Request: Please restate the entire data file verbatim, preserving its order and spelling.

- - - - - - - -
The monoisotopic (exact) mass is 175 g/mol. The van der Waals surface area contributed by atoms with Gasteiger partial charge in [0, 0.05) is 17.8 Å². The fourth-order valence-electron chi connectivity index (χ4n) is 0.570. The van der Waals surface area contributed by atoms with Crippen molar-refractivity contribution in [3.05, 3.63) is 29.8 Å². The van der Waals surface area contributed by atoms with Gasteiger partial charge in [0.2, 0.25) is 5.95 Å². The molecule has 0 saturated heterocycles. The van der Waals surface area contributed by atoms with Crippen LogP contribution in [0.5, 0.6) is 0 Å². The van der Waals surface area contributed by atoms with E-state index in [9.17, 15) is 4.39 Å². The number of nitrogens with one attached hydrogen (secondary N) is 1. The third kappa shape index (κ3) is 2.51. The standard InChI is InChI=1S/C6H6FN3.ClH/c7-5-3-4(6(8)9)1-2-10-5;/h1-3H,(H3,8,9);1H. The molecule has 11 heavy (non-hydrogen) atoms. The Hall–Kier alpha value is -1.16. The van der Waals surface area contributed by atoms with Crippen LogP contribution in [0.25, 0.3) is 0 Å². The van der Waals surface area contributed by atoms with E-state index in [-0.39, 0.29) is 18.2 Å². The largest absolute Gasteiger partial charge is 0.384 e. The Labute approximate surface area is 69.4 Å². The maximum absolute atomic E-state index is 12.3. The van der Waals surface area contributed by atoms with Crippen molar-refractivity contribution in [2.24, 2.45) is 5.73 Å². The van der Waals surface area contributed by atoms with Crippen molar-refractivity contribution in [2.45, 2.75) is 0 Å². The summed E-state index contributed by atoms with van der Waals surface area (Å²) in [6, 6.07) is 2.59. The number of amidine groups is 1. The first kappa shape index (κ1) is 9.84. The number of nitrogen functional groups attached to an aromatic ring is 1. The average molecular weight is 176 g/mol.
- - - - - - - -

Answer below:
The monoisotopic (exact) mass is 175 g/mol. The van der Waals surface area contributed by atoms with Gasteiger partial charge in [0, 0.05) is 17.8 Å². The fourth-order valence-electron chi connectivity index (χ4n) is 0.570. The van der Waals surface area contributed by atoms with Crippen molar-refractivity contribution in [3.05, 3.63) is 29.8 Å². The van der Waals surface area contributed by atoms with Gasteiger partial charge in [0.2, 0.25) is 5.95 Å². The molecule has 0 saturated heterocycles. The van der Waals surface area contributed by atoms with Crippen LogP contribution in [0.5, 0.6) is 0 Å². The van der Waals surface area contributed by atoms with E-state index in [9.17, 15) is 4.39 Å². The number of nitrogens with one attached hydrogen (secondary N) is 1. The third kappa shape index (κ3) is 2.51. The standard InChI is InChI=1S/C6H6FN3.ClH/c7-5-3-4(6(8)9)1-2-10-5;/h1-3H,(H3,8,9);1H. The molecule has 11 heavy (non-hydrogen) atoms. The Hall–Kier alpha value is -1.16. The van der Waals surface area contributed by atoms with Crippen LogP contribution in [0.25, 0.3) is 0 Å². The van der Waals surface area contributed by atoms with E-state index in [-0.39, 0.29) is 18.2 Å². The largest absolute Gasteiger partial charge is 0.384 e. The Labute approximate surface area is 69.4 Å². The maximum absolute atomic E-state index is 12.3. The van der Waals surface area contributed by atoms with Crippen molar-refractivity contribution in [2.24, 2.45) is 5.73 Å². The van der Waals surface area contributed by atoms with Crippen molar-refractivity contribution in [2.45, 2.75) is 0 Å². The summed E-state index contributed by atoms with van der Waals surface area (Å²) in [6, 6.07) is 2.59. The number of amidine groups is 1. The first kappa shape index (κ1) is 9.84. The number of nitrogen functional groups attached to an aromatic ring is 1. The average molecular weight is 176 g/mol.